|Signed. 1 p. (76. 1.)|
|Richard Hitchens, deputy of Thomas Payne, Mayor of Plymouth, to Sir Robert Cecil.|
|1600/1, Jan. 15.
||Her Majesty in the 35th year of her reign granted us, towards the walling and fortifying of our town, 12d. upon every hogshead of pilchards transported by any subject out of this realm, and 18d. by any stranger. Also 100l. yearly out of her revenues of her custom houses of Devon and Cornwall, and the moiety of all penalties and forfeitures of prohibited wares; which hath been received and employed, except of the inhabitants of the town of Foye who have always refused to pay the same. And upon untrue suggestions by them made unto the Lord Treasurer and Sir John Fortescue that the inhabitants of Cornwall had by voluntary contribution disbursed great sums of money towards our fortifications, and bestowed 1000l. towards the fortifications at Falmouth, and that the inhabitants of Foye had bestowed 400l. in fortifying their own town, about February 1599 [they] procured their Honours' [the Council's] letters for exempting and freeing them from the payment of the same imposition money, whereby her Majesty's grant is like to be clean taken from us and our town left desolate and not fortified as a place of that importance ought to be. For relief herein we send this bearer, who can at large inform you of the true state of our cause.—Plymouth, 15th of January 1600.|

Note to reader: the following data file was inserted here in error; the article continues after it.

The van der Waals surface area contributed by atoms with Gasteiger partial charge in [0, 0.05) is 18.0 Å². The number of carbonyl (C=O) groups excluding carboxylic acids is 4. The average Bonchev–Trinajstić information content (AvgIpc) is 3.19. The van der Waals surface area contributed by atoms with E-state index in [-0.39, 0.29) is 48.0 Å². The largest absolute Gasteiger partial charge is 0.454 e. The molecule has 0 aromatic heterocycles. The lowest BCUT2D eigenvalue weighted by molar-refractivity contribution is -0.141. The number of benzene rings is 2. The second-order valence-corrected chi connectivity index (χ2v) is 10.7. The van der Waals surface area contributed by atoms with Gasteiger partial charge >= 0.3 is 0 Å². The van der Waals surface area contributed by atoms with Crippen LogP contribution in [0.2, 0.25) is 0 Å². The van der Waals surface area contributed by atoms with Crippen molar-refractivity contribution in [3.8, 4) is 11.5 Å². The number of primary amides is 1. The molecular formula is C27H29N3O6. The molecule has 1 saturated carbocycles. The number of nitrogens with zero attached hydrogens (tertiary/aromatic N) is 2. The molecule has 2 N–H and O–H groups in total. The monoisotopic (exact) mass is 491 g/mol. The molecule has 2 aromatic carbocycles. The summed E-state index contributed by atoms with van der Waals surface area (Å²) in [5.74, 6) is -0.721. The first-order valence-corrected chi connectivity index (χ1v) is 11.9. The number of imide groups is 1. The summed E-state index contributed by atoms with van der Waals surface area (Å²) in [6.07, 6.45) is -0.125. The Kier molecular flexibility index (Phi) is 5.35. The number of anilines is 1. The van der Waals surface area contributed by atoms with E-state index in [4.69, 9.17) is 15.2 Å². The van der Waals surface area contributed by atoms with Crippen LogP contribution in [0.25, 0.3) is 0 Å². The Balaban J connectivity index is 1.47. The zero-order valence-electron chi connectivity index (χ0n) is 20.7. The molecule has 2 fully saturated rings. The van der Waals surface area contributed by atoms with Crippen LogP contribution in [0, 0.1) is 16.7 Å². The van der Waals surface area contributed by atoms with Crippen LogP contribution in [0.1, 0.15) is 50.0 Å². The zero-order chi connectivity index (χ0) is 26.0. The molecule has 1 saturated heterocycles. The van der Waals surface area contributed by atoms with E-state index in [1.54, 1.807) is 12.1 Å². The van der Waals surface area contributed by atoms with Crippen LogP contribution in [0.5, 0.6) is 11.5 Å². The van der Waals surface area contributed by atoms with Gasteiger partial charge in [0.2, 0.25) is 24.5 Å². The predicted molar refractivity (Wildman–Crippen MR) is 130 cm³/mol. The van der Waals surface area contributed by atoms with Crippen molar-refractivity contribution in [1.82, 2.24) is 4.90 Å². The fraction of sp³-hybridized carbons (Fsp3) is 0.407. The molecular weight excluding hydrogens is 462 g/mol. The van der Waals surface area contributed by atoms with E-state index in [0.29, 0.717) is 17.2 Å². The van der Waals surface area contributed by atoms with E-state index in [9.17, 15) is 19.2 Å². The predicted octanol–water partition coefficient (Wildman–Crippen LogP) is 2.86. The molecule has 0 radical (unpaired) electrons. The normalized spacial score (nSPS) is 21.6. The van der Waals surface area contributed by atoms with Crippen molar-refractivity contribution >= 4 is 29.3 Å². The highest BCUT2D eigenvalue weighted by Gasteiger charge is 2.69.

|Signed. 1 p. (76. 2.)|
|Ambrose Dudley to Sir Robert Cecil.|
|[1600/1, Jan. 16.]
||Touching my lease of Chopwell within the bishopric of Durham, granted unto me by my late lord your father. But the now Lord Treasurer hath granted a second lease thereof unto one William Constable, and an injunction to dispossess me, without my knowledge or any examination of the cause, I having before that quietly enjoyed the same the space of 7 years. I have been at great charges in suits of law with the said Constable, and by several orders and decrees in court, my lease held good and his void; yet notwithstanding, Constable taking advantage that one half year's rent was paid some 2 or 3 days after the express day mentioned in my lease, I am advised by my counsel that my lease will prove determinable, and so this next term Constable will overthrow me. I have moved her Majesty to confirm my lease, wherein I find her very graciously inclined. I have gotten Mr. Fardinando to solicit the same. But my suit to you is that you would afford me your good favour and furtherance.|
|Signed. Undated. Endorsed :—“Jan. 16, 1600.” 1 p. (76. 3.)|
|Ralph, Lord Eure to Sir Robert Cecil.|
|[1600/1,], Jan. 16.
||You know how Sir Thomas Hobbye is renewing before the Star Chamber, the complaint which he made before the Council at York, against my son and other gentlemen, for having misconducted themselves in his house. Be pleased to read the truth, which my son, the bearer, did affirm before this Council.—Inglebye, this 16th January.|
|Holograph. Endorsed :—“1600.” Seal. ¾ p. (180. 4.)|
|The Enclosure :—|
|Statement by William Eure of such things as passed in Sir Thomas Hobie's house in August last, whereupon myself and divers other gentlemen then in my company are drawn in question in the Star Chamber.|